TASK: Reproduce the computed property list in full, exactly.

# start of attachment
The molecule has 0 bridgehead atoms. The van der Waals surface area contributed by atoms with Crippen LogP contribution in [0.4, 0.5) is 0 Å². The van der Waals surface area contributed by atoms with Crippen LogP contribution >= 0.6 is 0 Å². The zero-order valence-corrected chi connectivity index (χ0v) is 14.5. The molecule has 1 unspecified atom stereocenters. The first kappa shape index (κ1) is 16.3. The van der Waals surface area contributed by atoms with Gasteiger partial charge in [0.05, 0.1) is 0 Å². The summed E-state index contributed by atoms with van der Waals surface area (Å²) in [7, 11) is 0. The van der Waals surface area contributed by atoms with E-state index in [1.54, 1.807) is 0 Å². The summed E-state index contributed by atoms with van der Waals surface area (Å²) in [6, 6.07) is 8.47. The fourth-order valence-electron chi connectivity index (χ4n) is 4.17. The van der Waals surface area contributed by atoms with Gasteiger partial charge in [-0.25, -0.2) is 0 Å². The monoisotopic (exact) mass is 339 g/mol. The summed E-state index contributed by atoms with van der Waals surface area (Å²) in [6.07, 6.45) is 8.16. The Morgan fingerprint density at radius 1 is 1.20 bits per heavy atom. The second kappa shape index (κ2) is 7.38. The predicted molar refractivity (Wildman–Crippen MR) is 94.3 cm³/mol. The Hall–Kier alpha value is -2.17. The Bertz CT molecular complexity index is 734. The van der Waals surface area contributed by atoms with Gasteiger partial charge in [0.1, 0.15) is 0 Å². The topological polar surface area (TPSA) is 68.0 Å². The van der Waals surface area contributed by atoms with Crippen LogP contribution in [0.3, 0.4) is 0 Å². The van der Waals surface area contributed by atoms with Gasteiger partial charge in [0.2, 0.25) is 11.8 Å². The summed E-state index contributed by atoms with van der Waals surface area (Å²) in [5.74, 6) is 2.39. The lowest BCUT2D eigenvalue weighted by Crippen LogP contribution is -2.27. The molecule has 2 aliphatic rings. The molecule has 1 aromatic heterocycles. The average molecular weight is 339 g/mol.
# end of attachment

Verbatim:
The molecule has 0 bridgehead atoms. The van der Waals surface area contributed by atoms with Crippen LogP contribution in [0.4, 0.5) is 0 Å². The van der Waals surface area contributed by atoms with Crippen LogP contribution >= 0.6 is 0 Å². The zero-order valence-corrected chi connectivity index (χ0v) is 14.5. The molecule has 1 unspecified atom stereocenters. The first kappa shape index (κ1) is 16.3. The van der Waals surface area contributed by atoms with Gasteiger partial charge in [0.05, 0.1) is 0 Å². The summed E-state index contributed by atoms with van der Waals surface area (Å²) in [7, 11) is 0. The van der Waals surface area contributed by atoms with E-state index in [1.54, 1.807) is 0 Å². The summed E-state index contributed by atoms with van der Waals surface area (Å²) in [6, 6.07) is 8.47. The fourth-order valence-electron chi connectivity index (χ4n) is 4.17. The van der Waals surface area contributed by atoms with Gasteiger partial charge in [-0.25, -0.2) is 0 Å². The monoisotopic (exact) mass is 339 g/mol. The summed E-state index contributed by atoms with van der Waals surface area (Å²) in [6.07, 6.45) is 8.16. The Morgan fingerprint density at radius 1 is 1.20 bits per heavy atom. The second kappa shape index (κ2) is 7.38. The predicted molar refractivity (Wildman–Crippen MR) is 94.3 cm³/mol. The Hall–Kier alpha value is -2.17. The Bertz CT molecular complexity index is 734. The van der Waals surface area contributed by atoms with Gasteiger partial charge in [0.1, 0.15) is 0 Å². The topological polar surface area (TPSA) is 68.0 Å². The van der Waals surface area contributed by atoms with Crippen LogP contribution in [0.3, 0.4) is 0 Å². The van der Waals surface area contributed by atoms with Gasteiger partial charge in [0.2, 0.25) is 11.8 Å². The summed E-state index contributed by atoms with van der Waals surface area (Å²) in [5.74, 6) is 2.39. The lowest BCUT2D eigenvalue weighted by Crippen LogP contribution is -2.27. The molecule has 2 aliphatic rings. The molecule has 1 aromatic heterocycles. The average molecular weight is 339 g/mol.